Footwear Industry

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Footwear Industry has grown in Bangladesh territory since the colonial era although its modernisation took place only in the late 1980s. During the British period, there was no footwear manufacturing firm producing on a mass scale in East Bengal. However, traditional cottage type footwear industry with limited production facilities existed in a skeleton form in the district towns at this time. Various types of footwear were imported, mainly from calcutta. After Partition of Bengal in 1947, footwear started being imported from West Pakistan. When Bata Shoe Company established its manufacturing plant at Tongi in 1962, it was the first manufacturing plant to produce shoes on a large scale in East Pakistan. Eastern Progressive Shoe Industries (EPSI) established its production plant in 1967 and started exporting footwear to USSR, Czechoslovakia and England. Bata and EPSI held a major share in the local footwear market also. The industry suffered a major setback during the war of liberation but was rehabilitated after independence. Many new footwear-manufacturing units have been established recently. Notable among them are Apex Footwear, Bay Emporium, Legacy Footwear, and Paragon Leather and Footwear Industries.

The number of production units in the industry now exceeds 2,000. Most units are, however, small and medium in size and only 23 are relatively large and have mechanised and semi-mechanised production technology. The annual production capacity of the industry is about 32 million pairs of leather and non-leather footwear. Of this 25.17 million is produced by mechanised and semi-mechanised units. Production capacity of individual manufacturing concerns varies from 750 to 3,000 pairs a day. The shoes produced find their way mainly to the local market; only a few firms produce shoes for export. The industry provides direct employment to about 25,000 people. Nearly 50% of them are engaged in mechanised and semi-mechanised units and are classified, on the basis of employees, as large, medium, and small. Women workers are predominant (55%-60%) in the mechanised sector. About 80% of all footwear units are located in dhaka and chittagong. Production in small units is processed manually. The total volume produced by these indigenous units account for about 7 million pairs per year.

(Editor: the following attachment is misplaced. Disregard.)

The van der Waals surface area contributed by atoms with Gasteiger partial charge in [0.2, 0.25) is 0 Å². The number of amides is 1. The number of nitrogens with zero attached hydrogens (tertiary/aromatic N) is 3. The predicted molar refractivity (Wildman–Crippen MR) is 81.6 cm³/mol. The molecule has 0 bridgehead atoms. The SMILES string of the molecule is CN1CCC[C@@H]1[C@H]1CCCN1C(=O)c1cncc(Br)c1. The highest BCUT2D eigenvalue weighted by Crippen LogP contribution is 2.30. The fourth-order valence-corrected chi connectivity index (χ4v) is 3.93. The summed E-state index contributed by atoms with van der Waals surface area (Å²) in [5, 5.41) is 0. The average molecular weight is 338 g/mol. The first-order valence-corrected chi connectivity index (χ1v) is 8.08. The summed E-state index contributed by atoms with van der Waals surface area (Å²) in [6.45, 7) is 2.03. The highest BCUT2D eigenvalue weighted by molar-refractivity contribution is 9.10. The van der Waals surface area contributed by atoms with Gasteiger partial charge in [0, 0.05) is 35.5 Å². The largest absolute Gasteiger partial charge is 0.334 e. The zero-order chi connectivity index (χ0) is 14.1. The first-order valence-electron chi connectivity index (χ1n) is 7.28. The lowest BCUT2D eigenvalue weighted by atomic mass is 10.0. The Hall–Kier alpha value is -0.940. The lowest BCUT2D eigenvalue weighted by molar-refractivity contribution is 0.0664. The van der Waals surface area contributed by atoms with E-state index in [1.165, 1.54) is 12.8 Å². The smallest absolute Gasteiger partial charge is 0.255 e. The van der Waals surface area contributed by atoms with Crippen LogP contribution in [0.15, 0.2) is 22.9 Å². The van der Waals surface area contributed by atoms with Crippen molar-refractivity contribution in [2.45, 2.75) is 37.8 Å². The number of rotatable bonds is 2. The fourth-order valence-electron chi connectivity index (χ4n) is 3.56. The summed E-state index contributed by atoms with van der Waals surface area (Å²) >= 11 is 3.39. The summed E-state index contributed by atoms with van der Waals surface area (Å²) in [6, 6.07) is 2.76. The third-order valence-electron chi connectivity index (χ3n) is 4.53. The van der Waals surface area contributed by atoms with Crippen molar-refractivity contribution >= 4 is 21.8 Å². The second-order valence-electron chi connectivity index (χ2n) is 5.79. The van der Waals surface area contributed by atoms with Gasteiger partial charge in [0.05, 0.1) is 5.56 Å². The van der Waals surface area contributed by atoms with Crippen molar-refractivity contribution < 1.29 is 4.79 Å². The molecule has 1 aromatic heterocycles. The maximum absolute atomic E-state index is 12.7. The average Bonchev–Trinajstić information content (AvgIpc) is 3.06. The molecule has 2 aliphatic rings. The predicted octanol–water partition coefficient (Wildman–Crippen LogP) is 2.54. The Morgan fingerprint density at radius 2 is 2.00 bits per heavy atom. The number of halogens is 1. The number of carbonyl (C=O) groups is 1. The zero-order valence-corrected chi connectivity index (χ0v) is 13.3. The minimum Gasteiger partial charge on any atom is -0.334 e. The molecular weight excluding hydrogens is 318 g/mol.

Footwear units vary in product line, production capacity and exposure to domestic and foreign markets. The relatively large ones manufacture multiple items such as leather shoes, sports and trainer shoes, canvas and leather sandals, jute shoes, chappals (slippers) and shoe uppers. These units constitute the largest share of the export market.

Marketing of footwear manufacturing units at home is done through a network of wholesale and retail shops which employ an estimated 50,000 persons. Marketing of imported footwear is done through importers/local agents. Local manufacturers use a network of Dhaka based, district level and thana level wholesalers to sell to retailers and finally to consumers. Exports are organised through sales to foreign regional wholesalers and through them, to foreign retail traders and consumers.

Bangladesh has gradually been converted from a footwear importing country to a footwear exporting one. The annual export of footwear items has increased from a meagre Tk 0.14 million in 1972 to Tk 1.9 billion in 1997. The real development, however, has taken place since 1990, when exports exceeded the Tk 1 billion mark. Exports of leather footwear grew by 527% between 1990-91 and 1996-97. The list of export markets of footwear from Bangladesh includes Japan, the volume leader with a market share of 34%, followed by UK (11%), Spain (9%), Germany (8%), Russia (7%), Italy (5%), and USA (2%).

The main authority that controls the footwear business in Bangladesh is the Ministry of Commerce. fbcci (Federation of Bangladesh Chamber of Commerce and Industry) and EPB (Export Promotion Bureau) play significant roles in promoting export-oriented and local footwear businesses. But key organisations that protect and serve the interest of the industry are footwear associations, prominent among whom are the Bangladesh Paduka Prostutkarak Samity (BPPS) and the Bangladesh Paduka Byabashayee Samiti (BPBS). BPPS is an association of footwear manufacturing concerns, while BPBS represents footwear traders. BPPS, established in 1984, and registered in 1988, had 149 members in 1999. However, large export oriented firms such as Bata and Apex are not affiliated with this organisation. BPBS was established in 1983 and now has about 400 members. By 2006, Apex emerged as the single largest footwear exporter of the country. On that year it earned US$ 42 million by exporting its products to West Europe, North America and Japan. [Ishtiaque Ahmed Khan and Md Wahidul Habib]